signature. The Hodge -operator acting on p-forms is de¬ned as

µµ1 ···µp µp+1 ···µd

µ1 µp

· · · gµd νd dxνp+1 § · · · § dxνd .

(dx § · · · § dx ) = g

1/2 µp+1 νp+1

(d ’ p)!|g|

(9.241)

The Levi“Civita symbol µ transforms as a tensor density, while µ/|g|1/2 is a

tensor. A p-form A is said to be harmonic if and only if

∆p A = 0. (9.242)

Harmonic p-forms are in one-to-one correspondence with the elements of the

group H p (M ). Indeed, from the de¬nition of the Laplace operator it follows

that if Ap is harmonic

(dd† + d† d)Ap = 0, (9.243)

and as a result

(Ap , (dd† + d† d)Ap ) = 0 ’ (d† Ap , d† Ap ) + (dAp , dAp ) = 0. (9.244)

Using a positive-de¬nite scalar product it follows that Ap is closed and co-

closed. The Hodge theorem states that on a compact manifold that has a

positive de¬nite metric a p-form has a unique decomposition into harmonic,

exact and co-exact pieces

Ap = Ah + dAe. + d† Ac.e. . (9.245)

p p’1 p’1

As a result, a closed form can always be written in the form

Ap = Ah + dAe. . (9.246)

p p’1

Since the Hodge dual turns a closed p-form into a co-closed (d ’ p)-form

and vice versa, it follows that the Hodge dual provides an isomorphism

between the space of harmonic p-forms and the space of harmonic (d ’ p)-

forms. Therefore,

bp = bd’p . (9.247)

The connection

Another fundamental geometric concept is the connection. There are ac-

tually two of them: the a¬ne connection and the spin connection, though

they are related (via the vielbein). Connections are not tensors, though the

arbitrariness in their de¬nitions corresponds to adding a tensor. Also, they

are used in forming covariant derivatives, which are constructed so that they

446 String geometry

map tensors to tensors. The expressions for the connections can be deduced

from the fundamental requirement that the vielbein is covariantly constant

±

= ‚µ e± ’ “ρ e± + ωµ ± β eβ = 0.

µ eν (9.248)

ν µν ρ ν

This equation determines the a¬ne connection “ and the spin connection ω

up to a contribution characterized by a torsion tensor, which is described in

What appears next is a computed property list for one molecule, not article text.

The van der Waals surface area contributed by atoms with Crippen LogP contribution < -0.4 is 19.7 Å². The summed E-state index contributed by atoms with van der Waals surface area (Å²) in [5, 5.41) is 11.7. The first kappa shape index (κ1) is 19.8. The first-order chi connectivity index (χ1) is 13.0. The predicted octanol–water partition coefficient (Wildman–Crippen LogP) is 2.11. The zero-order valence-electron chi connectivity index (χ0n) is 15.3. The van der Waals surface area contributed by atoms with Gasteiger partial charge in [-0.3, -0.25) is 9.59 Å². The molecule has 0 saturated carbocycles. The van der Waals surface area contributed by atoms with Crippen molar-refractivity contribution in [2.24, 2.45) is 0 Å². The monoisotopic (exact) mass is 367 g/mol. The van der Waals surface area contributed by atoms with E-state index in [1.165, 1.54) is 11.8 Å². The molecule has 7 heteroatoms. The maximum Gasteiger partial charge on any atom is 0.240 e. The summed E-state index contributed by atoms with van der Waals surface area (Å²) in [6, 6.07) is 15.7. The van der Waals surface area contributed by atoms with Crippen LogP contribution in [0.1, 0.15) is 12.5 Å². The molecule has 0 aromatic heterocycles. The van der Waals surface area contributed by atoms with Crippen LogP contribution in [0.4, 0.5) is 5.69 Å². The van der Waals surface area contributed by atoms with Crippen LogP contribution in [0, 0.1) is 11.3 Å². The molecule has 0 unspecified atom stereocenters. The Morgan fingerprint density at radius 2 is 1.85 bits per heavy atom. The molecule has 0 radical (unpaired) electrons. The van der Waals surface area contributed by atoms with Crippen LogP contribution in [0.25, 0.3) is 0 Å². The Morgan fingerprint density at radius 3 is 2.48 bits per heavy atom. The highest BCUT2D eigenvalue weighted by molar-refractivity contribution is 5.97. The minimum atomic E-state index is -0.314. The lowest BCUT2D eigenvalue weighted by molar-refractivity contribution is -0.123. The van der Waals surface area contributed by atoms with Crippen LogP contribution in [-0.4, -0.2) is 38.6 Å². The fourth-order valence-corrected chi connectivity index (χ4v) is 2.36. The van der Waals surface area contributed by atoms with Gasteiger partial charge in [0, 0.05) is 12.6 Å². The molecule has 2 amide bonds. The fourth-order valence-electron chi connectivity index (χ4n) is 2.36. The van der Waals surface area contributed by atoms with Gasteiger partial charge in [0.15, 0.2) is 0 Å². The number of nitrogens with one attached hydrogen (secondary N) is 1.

Chapter 10. The a¬ne connection, for example, is given by the Levi“Civita

connection plus a torsion contribution

ρ

“ρ = + Kµν ρ , (9.249)

µν

µν

where the Levi“Civita connection is

1

ρ

= g ρ» (‚µ gν» + ‚ν gµ» ’ ‚» gµν ), (9.250)

µν 2

and K is called the contortion tensor. The formula for the spin connection,

given by solving Eq. (9.248), is

ωµ ± β = ’eν (‚µ e± ’ “» e± ). (9.251)

ν µν »

β

Curvature tensors

The curvature tensor can be constructed from either the a¬ne connection “

or the spin connection ω. Let us follow the latter route. The spin connection

is a Lie-algebra valued one-form ω ± β = ωµ ± β dxµ . The algebra in question is

SO(d), or a noncompact form of SO(d) in the case of inde¬nite signature.

Thus, it can be regarded as a Yang“Mills gauge ¬eld. The curvature two-

form is just the corresponding ¬eld strength,

R± β = dω ± β + ω ± γ § ω γ β , (9.252)

which in matrix notation becomes

R = dω + ω § ω. (9.253)

Its components have two base-space and two tangent-space indices Rµν ± β .

One can move indices up and down and convert indices from early Greek

to late Greek by contracting with metrics, vielbeins and their inverses. In

particular, one can form Rµ νρ» , which coincides with the Riemann curvature

tensor that is usually constructed from the a¬ne connection. Contracting

a pair of indices gives the Ricci tensor

Rν» = Rµ νµ» , (9.254)

Appendix: Some basic geometry and topology 447

and one more contraction gives the scalar curvature

R = g µν Rµν . (9.255)

Holonomy groups

The holonomy group of a Riemannian manifold M of dimension d describes

the way various objects transform under parallel transport around closed

curves. The objects that are parallel transported can be tensors or spinors.

For spin manifolds (that is, manifolds that admit spinors), spinors are the

most informative. The reason is that the most general transformation of

a vector is a rotation, which is an element of SO(d).33 The corresponding

transformation of a spinor, on the other hand, is an element of the covering

group Spin(d). So let us suppose that a spinor is parallel transported around

a closed curve. As a result, the spinor is rotated from its original orientation

µ ’ U µ, (9.256)

where U is an element of Spin(d) in the spinor representation appropriate

to µ. Now imagine taking several consecutive paths each time leaving and

returning to the same point. The result for the spinor after two paths is, for

example,

µ ’ U1 U2 µ = U3 µ. (9.257)

As a result, the U matrices build a group, called the holonomy group H(M ).

The generic holonomy group of a Riemannian manifold M of real di-

mension d that admits spinors is Spin(d). Now one can consider di¬erent

special classes of manifolds in which H(M ) is only a subgroup of Spin(d).

Such manifolds are called manifolds of special holonomy.

• H ⊆ U (d/2) if and only if M is K¨hler.

a

• H ⊆ SU (d/2) if and only if M is Calabi“Yau.

• H ⊆ Sp(d/4) if and only if M is hyper-K¨hler.

a

• H ⊆ Sp(d/4) · Sp(1) if and only if M is quaternionic K¨hler.

a

In the ¬rst two cases d must be a multiple of two, and in the last two

cases it must be a multiple of four. K¨hler manifolds and Calabi“Yau man-

a

ifolds are discussed later in this appendix. Hyper-K¨hler and quaternionic

a

K¨hler manifolds will not be considered further. There are two other cases

a

of special holonomy. In seven dimensions the exceptional Lie group G2 is

33 Re¬‚ections are avoided by assuming that the manifold is oriented.

448 String geometry

a possible holonomy group, and in eight dimensions Spin(7) is a possible

holonomy group. The G2 case is of possible physical interest in the context

of compactifying M-theory to four dimensions.